What are okapis?
The okapi, sometimes known as the “forest giraffe,” resembles a mix between a deer and a zebra. Nonetheless, it is the only extant relative of the giraffe.
The only place where the okapi may be found in the wild is the Ituri Rainforest in the Democratic Republic of the Congo, where it possesses thick, oily fur to keep it dry in the rain.
Additionally, it possesses scent glands on the bottoms of its hooves that help it mark its territory. Except for the tips, the short horns of the okapi are covered with skin. Instead of horns, the majority of females have knobby bumps.
Habitat and diet
The okapi inhabits the deep vegetation of the rainforest. It is able to blend in with its environment because to the brown and white stripes on its rump, which resemble sunshine streaming through the woods.
It consumes fruits, buds, leaves, twigs, and other types of plants. Similar to the giraffe and the cow, the okapi has four stomachs that aid in the digestion of fibrous plant matter.
Similar to its giraffe relative, the okapi has a long, black tongue capable of stripping leaves from branches. Each day, an okapi consumes 45 to 60 pounds of food, including riverbed clay for minerals and salt. It will occasionally consume bat feces for nutrition.
Conduct and reproduction
The elusive okapi, which is active during the day, loves to be alone. Its hooves exude sticky territorial marks, and males also urinate on their area. Occasionally, okapis will gather in small groups to feed, groom, and even play.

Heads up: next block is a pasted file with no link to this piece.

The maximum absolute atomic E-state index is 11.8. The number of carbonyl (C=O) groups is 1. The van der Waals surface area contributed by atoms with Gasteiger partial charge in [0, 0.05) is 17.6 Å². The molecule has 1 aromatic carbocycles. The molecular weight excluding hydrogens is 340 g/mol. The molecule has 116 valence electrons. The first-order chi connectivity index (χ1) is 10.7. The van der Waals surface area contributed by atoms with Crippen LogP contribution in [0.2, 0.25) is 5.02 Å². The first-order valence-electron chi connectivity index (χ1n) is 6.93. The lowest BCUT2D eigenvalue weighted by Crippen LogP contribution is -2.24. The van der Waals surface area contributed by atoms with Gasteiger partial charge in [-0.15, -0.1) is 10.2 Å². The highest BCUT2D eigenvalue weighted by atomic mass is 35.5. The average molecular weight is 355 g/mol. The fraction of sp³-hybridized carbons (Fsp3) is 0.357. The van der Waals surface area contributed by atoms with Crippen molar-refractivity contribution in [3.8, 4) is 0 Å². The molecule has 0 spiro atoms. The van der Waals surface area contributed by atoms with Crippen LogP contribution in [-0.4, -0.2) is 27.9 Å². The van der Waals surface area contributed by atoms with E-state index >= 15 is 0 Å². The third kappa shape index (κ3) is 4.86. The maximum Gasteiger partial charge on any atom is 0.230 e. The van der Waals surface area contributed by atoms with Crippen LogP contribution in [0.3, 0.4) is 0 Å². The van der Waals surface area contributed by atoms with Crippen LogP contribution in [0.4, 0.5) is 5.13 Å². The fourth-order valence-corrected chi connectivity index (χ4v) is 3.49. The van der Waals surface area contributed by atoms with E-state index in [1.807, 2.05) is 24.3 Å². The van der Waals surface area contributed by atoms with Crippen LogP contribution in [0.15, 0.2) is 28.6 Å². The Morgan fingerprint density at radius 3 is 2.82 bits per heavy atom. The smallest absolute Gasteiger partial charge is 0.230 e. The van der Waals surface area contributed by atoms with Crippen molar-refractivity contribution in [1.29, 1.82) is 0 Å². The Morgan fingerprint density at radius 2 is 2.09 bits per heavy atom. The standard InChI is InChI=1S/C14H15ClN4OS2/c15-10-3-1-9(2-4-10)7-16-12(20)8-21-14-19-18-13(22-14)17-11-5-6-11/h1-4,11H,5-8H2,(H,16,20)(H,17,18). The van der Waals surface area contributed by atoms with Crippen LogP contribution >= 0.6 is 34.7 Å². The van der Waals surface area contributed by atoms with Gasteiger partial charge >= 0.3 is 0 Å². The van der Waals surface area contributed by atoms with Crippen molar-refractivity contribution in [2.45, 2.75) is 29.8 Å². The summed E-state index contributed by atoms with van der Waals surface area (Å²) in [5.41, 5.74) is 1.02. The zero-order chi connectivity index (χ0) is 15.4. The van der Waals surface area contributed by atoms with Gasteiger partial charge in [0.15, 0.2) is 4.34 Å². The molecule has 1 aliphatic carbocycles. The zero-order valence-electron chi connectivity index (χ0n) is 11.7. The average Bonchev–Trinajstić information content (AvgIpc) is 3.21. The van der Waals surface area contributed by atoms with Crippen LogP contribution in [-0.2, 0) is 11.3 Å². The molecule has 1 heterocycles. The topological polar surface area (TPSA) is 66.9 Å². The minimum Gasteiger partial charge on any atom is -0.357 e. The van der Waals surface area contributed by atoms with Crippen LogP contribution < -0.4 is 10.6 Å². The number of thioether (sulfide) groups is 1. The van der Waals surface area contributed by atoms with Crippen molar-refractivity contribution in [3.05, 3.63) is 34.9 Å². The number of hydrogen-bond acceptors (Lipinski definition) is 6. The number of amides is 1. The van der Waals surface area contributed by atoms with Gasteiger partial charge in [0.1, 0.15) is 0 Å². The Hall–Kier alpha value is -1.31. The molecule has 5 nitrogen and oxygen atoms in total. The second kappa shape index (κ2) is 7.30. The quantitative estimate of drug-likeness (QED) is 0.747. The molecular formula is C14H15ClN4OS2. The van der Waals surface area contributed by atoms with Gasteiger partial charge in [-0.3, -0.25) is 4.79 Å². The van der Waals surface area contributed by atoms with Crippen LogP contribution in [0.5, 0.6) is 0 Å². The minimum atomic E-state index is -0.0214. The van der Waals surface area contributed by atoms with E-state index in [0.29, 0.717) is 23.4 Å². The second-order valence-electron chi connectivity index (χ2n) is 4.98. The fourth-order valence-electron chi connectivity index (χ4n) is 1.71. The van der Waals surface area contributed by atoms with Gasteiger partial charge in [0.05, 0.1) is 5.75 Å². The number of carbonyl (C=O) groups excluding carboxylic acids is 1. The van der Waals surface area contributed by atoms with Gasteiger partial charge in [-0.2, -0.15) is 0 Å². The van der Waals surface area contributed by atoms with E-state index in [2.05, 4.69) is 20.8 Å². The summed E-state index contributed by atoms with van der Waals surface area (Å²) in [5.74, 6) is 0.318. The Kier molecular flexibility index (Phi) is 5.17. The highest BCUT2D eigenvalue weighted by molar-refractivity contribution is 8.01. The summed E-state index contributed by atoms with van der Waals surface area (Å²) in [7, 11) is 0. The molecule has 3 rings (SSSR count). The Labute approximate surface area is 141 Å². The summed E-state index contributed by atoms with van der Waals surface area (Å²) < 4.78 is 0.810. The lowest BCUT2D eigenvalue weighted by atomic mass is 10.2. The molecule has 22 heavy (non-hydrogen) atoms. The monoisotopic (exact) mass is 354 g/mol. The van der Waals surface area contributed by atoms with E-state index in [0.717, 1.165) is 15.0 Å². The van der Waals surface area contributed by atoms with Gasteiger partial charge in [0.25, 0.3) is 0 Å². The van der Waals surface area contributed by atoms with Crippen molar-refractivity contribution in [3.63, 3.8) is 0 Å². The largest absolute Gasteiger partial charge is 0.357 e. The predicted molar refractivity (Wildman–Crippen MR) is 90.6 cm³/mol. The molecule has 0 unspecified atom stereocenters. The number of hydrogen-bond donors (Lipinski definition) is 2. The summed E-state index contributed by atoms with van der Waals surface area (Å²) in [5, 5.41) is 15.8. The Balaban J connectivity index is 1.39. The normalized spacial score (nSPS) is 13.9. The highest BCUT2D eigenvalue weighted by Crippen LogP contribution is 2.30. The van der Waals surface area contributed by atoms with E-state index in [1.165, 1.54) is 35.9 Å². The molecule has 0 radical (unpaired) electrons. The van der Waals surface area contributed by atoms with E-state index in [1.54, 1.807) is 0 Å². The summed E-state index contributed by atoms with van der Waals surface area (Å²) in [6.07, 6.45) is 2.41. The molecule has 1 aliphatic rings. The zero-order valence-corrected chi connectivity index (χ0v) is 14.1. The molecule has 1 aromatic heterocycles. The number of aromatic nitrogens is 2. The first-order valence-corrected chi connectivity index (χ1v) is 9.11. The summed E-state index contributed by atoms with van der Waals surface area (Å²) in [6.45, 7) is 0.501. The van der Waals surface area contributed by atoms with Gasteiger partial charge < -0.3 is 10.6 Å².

Typically, female okapis give birth to a single calf per pregnancy. A newborn okapi calf is able to walk 30 minutes after birth, but it does not defecate until it is at least one month old. This is so that the odor of its feces does not attract predators. When their mother is absent, calf okapis will bleat, cough, and whistle.
Adult okapis rarely vocalize (unless when they are ready to reproduce). Inaudible to human ears, Okapi moms communicate with their young by producing infrasounds.
Female okapis are extremely protective of their young and will stamp their hooves on the ground to fend off potential threats. However, once a calf reaches the age of six months, it must fend for itself.
Dangers to survival
The okapi is listed as endangered on the International Union for the Conservation of Nature’s (IUCN) Red List of Threatened Species.
Scientists believe that populations have been cut in half over the previous two decades, although it is unclear how many survive in the wild. In the wild, the leopard is the okapi’s primary predator, but human hunters pose a bigger threat to the okapi’s survival. In 2012, a militia group slaughtered fourteen okapis at a conservation center located at the Okapi Conservation Project’s headquarters.
Today, poachers continue to murder okapis for their flesh and skin, while civil upheaval in the Democratic Republic of the Congo makes it increasingly difficult to police wildlife conservation regulations. Deforestation caused by humans also causes the fragmentation and destruction of vital okapi habitats.
Despite the devastating attack on its offices in 2012, the Okapi Conservation Project, founded in 1987, still survives. It supports the Okapi Wildlife Reserve, a World Heritage Site in the Itiru Forest that is home to five thousand okapis.
The Okapi Conservation Project collaborates with the Institute in Congo for the Conservation of Nature to supply rangers who monitor the reserve and other okapi-inhabited regions with the necessary resources.
The responsibilities of the rangers include apprehending armed poachers before they can kill okapis and monitoring agricultural expansion that could threaten okapi habitats. IUCN has partnered with other groups, such as the Zoological Society of London, to execute a decade-long strategy to prevent illegal behavior that could lead to the extinction of the okapi.
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